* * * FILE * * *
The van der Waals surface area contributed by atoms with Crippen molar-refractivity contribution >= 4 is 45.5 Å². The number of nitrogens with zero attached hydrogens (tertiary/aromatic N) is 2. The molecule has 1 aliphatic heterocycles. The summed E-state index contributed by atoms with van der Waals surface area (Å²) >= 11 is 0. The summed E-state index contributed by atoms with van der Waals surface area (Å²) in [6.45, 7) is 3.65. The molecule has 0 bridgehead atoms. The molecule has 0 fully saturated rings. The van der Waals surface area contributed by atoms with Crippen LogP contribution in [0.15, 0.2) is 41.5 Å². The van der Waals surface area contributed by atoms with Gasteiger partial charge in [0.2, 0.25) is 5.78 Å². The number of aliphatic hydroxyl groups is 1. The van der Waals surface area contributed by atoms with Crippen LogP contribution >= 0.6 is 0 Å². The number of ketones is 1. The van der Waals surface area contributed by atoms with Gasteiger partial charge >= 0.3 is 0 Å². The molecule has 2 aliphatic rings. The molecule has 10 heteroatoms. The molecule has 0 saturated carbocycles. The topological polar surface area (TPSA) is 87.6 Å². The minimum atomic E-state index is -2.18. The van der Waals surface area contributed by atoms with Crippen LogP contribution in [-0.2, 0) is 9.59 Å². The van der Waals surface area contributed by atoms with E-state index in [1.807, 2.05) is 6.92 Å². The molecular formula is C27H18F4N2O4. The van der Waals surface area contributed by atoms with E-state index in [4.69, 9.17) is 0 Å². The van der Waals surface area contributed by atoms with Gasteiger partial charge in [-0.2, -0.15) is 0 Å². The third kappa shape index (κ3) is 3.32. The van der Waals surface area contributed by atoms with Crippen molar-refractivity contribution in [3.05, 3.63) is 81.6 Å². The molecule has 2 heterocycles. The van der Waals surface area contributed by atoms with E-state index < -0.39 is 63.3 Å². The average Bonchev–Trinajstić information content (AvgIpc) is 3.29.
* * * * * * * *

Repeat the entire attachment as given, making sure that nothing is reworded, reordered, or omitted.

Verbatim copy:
The van der Waals surface area contributed by atoms with Crippen molar-refractivity contribution >= 4 is 45.5 Å². The number of nitrogens with zero attached hydrogens (tertiary/aromatic N) is 2. The molecule has 1 aliphatic heterocycles. The summed E-state index contributed by atoms with van der Waals surface area (Å²) >= 11 is 0. The summed E-state index contributed by atoms with van der Waals surface area (Å²) in [6.45, 7) is 3.65. The molecule has 0 bridgehead atoms. The molecule has 0 fully saturated rings. The van der Waals surface area contributed by atoms with Crippen LogP contribution in [0.15, 0.2) is 41.5 Å². The van der Waals surface area contributed by atoms with Gasteiger partial charge in [0.2, 0.25) is 5.78 Å². The number of aliphatic hydroxyl groups is 1. The van der Waals surface area contributed by atoms with Crippen LogP contribution >= 0.6 is 0 Å². The number of ketones is 1. The van der Waals surface area contributed by atoms with Gasteiger partial charge >= 0.3 is 0 Å². The molecule has 2 aliphatic rings. The molecule has 10 heteroatoms. The molecule has 0 saturated carbocycles. The topological polar surface area (TPSA) is 87.6 Å². The minimum atomic E-state index is -2.18. The van der Waals surface area contributed by atoms with Crippen LogP contribution in [-0.2, 0) is 9.59 Å². The van der Waals surface area contributed by atoms with E-state index in [1.807, 2.05) is 6.92 Å². The molecular formula is C27H18F4N2O4. The van der Waals surface area contributed by atoms with E-state index in [4.69, 9.17) is 0 Å². The van der Waals surface area contributed by atoms with Gasteiger partial charge in [-0.2, -0.15) is 0 Å². The third kappa shape index (κ3) is 3.32. The van der Waals surface area contributed by atoms with Crippen molar-refractivity contribution in [3.05, 3.63) is 81.6 Å². The molecule has 2 heterocycles. The van der Waals surface area contributed by atoms with E-state index < -0.39 is 63.3 Å². The average Bonchev–Trinajstić information content (AvgIpc) is 3.29.